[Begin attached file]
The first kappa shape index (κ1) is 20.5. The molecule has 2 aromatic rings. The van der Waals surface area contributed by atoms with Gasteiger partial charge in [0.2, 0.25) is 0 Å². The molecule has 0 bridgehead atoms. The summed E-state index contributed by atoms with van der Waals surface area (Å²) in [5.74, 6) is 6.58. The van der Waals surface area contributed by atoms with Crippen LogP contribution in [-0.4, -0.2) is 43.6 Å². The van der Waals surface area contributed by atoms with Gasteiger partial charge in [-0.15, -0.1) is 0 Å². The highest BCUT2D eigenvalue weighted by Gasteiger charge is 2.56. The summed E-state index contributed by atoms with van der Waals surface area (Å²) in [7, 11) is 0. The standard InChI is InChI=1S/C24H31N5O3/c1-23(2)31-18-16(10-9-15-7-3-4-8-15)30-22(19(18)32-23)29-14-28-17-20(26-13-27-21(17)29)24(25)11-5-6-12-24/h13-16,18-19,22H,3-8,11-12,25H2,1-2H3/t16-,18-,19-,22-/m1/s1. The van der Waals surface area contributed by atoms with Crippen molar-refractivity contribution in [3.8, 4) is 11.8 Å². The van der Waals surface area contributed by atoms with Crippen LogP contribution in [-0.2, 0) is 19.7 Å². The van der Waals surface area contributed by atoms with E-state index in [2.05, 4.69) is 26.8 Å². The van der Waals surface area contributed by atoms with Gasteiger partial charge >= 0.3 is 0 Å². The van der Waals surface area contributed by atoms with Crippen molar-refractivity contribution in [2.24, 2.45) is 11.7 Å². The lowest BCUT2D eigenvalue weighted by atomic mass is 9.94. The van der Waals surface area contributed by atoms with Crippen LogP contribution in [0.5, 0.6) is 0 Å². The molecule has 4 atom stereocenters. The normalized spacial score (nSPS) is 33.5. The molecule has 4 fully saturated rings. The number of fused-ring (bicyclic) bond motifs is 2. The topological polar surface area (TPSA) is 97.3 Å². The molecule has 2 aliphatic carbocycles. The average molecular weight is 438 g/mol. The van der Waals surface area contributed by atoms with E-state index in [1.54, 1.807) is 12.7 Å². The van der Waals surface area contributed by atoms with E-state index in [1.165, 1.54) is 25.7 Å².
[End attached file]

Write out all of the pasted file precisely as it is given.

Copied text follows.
The first kappa shape index (κ1) is 20.5. The molecule has 2 aromatic rings. The van der Waals surface area contributed by atoms with Gasteiger partial charge in [0.2, 0.25) is 0 Å². The molecule has 0 bridgehead atoms. The summed E-state index contributed by atoms with van der Waals surface area (Å²) in [5.74, 6) is 6.58. The van der Waals surface area contributed by atoms with Crippen LogP contribution in [-0.4, -0.2) is 43.6 Å². The van der Waals surface area contributed by atoms with Gasteiger partial charge in [-0.15, -0.1) is 0 Å². The highest BCUT2D eigenvalue weighted by Gasteiger charge is 2.56. The summed E-state index contributed by atoms with van der Waals surface area (Å²) in [7, 11) is 0. The standard InChI is InChI=1S/C24H31N5O3/c1-23(2)31-18-16(10-9-15-7-3-4-8-15)30-22(19(18)32-23)29-14-28-17-20(26-13-27-21(17)29)24(25)11-5-6-12-24/h13-16,18-19,22H,3-8,11-12,25H2,1-2H3/t16-,18-,19-,22-/m1/s1. The van der Waals surface area contributed by atoms with Crippen molar-refractivity contribution in [3.8, 4) is 11.8 Å². The van der Waals surface area contributed by atoms with Crippen LogP contribution in [-0.2, 0) is 19.7 Å². The van der Waals surface area contributed by atoms with E-state index in [2.05, 4.69) is 26.8 Å². The van der Waals surface area contributed by atoms with Gasteiger partial charge >= 0.3 is 0 Å². The van der Waals surface area contributed by atoms with Crippen molar-refractivity contribution in [2.24, 2.45) is 11.7 Å². The lowest BCUT2D eigenvalue weighted by atomic mass is 9.94. The van der Waals surface area contributed by atoms with Crippen LogP contribution in [0.5, 0.6) is 0 Å². The molecule has 4 atom stereocenters. The normalized spacial score (nSPS) is 33.5. The molecule has 4 fully saturated rings. The number of fused-ring (bicyclic) bond motifs is 2. The topological polar surface area (TPSA) is 97.3 Å². The molecule has 2 aliphatic carbocycles. The average molecular weight is 438 g/mol. The van der Waals surface area contributed by atoms with E-state index in [1.54, 1.807) is 12.7 Å². The van der Waals surface area contributed by atoms with E-state index in [1.165, 1.54) is 25.7 Å².